Wednesday, November 29, 2017

The Age of Aquarius - Psychedelic 45s of '67

Although the 60s encompassed the hippie era, the Age of Aquarius, of peace and love, more often than not it was the protest song that ID'd the times. Songs like "For What It's Worth" and "Eve of Destruction" marked the political upheaval, the generation gap and the rise of youth as a viable force for change. That in mind we overlook the peace and love hypnotics of the era, else its eschewed in a mire of napalm and social unrest. But honestly, what's so funny 'bout peace, love and understanding?

The Cowsills' "The Rain, the Park and Other Things" is winsome pop bliss. This psychedelic classic is an out and out caricature of the times; peppy, good-trippy magic, LSD for one's soul. Here is the musical equivalent of a Peter Max painting or a Fillmore West poster. The question arises, was the flower girl a reality "or just a dream to me?"

"Incense and Peppermints" by The Strawberry Alarm Clock isn't even the trippiest song on the LP of the same name, often overlooked as a psychedelic standout. That accolade goes to "Rainy Day Mushroom Pillow." But it's the title track, with vocals by Greg Munford (who was merely a casual visitor at the studio) that made The Strawberry Alarm Clock as enigmatic as The Seeds or The United States of America. This is exactly the music the Mothers of Invention were making fun of. It's sincere hippy-dippy music about colors and love and drugs and stuff, yet it's actually quite competent, which is unnerving to realize, considering how silly it is. Nonetheless, there's an obvious nod to The Strawberry Alarm Clock from bands such as The Pixies, Camper Van Beethoven and of course of Andy Partridge's Dukes of the Stratosphere.

Masquerading as hippie bliss in Frisco was the John Phillips' penned "San Francisco (Be Sure to Wear Some Flowers in Your Hair)," recorded at the Sound Factory in L.A. (somewhat ironically) by Scott Mckenzie. Phillips played guitar and co-produced with Lou Adler. Underneath it all, though, the tune was an advert for Phillips' Monterey Pop: "For those who come to San Francisco,/ Summertime will be a love-in there." Monterey Pop would prove to be the 60s' first truly successful concert venue introducing the world to both Hendrix and Janis Joplin. Aside from being a peace/love standard, "San Francisco" was a marketing coup.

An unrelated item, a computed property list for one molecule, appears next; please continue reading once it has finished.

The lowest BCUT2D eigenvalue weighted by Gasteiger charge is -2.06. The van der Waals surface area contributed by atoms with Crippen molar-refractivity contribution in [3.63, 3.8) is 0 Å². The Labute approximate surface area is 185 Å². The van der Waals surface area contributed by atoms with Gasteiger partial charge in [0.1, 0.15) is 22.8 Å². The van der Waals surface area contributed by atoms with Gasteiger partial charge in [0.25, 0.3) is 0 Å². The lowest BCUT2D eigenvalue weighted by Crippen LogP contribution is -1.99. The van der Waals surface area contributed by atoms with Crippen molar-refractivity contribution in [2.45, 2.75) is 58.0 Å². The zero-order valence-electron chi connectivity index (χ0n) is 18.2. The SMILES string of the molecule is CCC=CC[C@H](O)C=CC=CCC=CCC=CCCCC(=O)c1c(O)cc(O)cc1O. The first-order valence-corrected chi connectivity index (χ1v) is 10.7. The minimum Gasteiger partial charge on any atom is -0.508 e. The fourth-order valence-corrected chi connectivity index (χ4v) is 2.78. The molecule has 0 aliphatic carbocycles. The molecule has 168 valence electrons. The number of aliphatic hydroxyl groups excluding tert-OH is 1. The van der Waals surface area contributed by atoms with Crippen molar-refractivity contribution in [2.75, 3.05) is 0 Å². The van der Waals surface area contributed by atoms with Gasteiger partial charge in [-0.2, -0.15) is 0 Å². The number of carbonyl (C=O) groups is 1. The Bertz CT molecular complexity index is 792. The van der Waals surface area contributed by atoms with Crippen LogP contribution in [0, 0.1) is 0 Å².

The Rolling Stones' "She's a Rainbow" from the psychedelic venture Her Satanic Majesty's Request, is trippy dippy indeed, but here the English Teacher comes out in me.  I'm bothered by the mixture of metaphor and simile. The title states that she IS a Rainbow, yet in the body of the text she's LIKE a rainbow! It should remain "She's a Rainbow" throughout so that the prism is personified and "she" is literally the rainbow! At the time, most people listening would have been too high to notice.

Finally, Michael Brown of The Left Banke just was 16 when he wrote "Walk Away Renee," the greatest Baroque Pop (Psychedelic) single ever recorded. The single would reach No.5 on the pop charts in 1966. "Walk Away Renee" was a tribute to Renee Fladen, who was the girlfriend of Tom Finn, the Left Banke's bassist. In fact, the object of Brown's unrequited affection was present at the recording session as he laid down the harpsichord for the track. "My hands were shaking when I tried to play, because she was right there in the control room," Brown recalls. "There was no way I could do it with her around, so I came back and did it later." The entirety of the 45 is narrated by a man walking through a town that holds, at every turn, memories of his time spent with Renee. Without her, the rain, his only sympathizer, falls on vacant lots and empty streets. Even the tangible reminders of their moments together bring nothing but pain on this particular journey: "Your name and mine inside a heart upon the wall/Still find a way to haunt me, though they’re so small." Yet the narrator wins our admiration in the soaring refrains, when he finds the courage to set her free: "Just walk away, Renee/ You won’t see me follow you back home" (a somewhat empty gesture, since she was leaving anyway). 

The Left Banke imploded not long after this hit, yet through "Walk Away Renee" their legacy in music history is secure. It’s not often that a bunch of teenagers can teach us one of love's hardest lessons. The Cowsills taught us dreamy love; The Left Banke, instead, of love unrequited.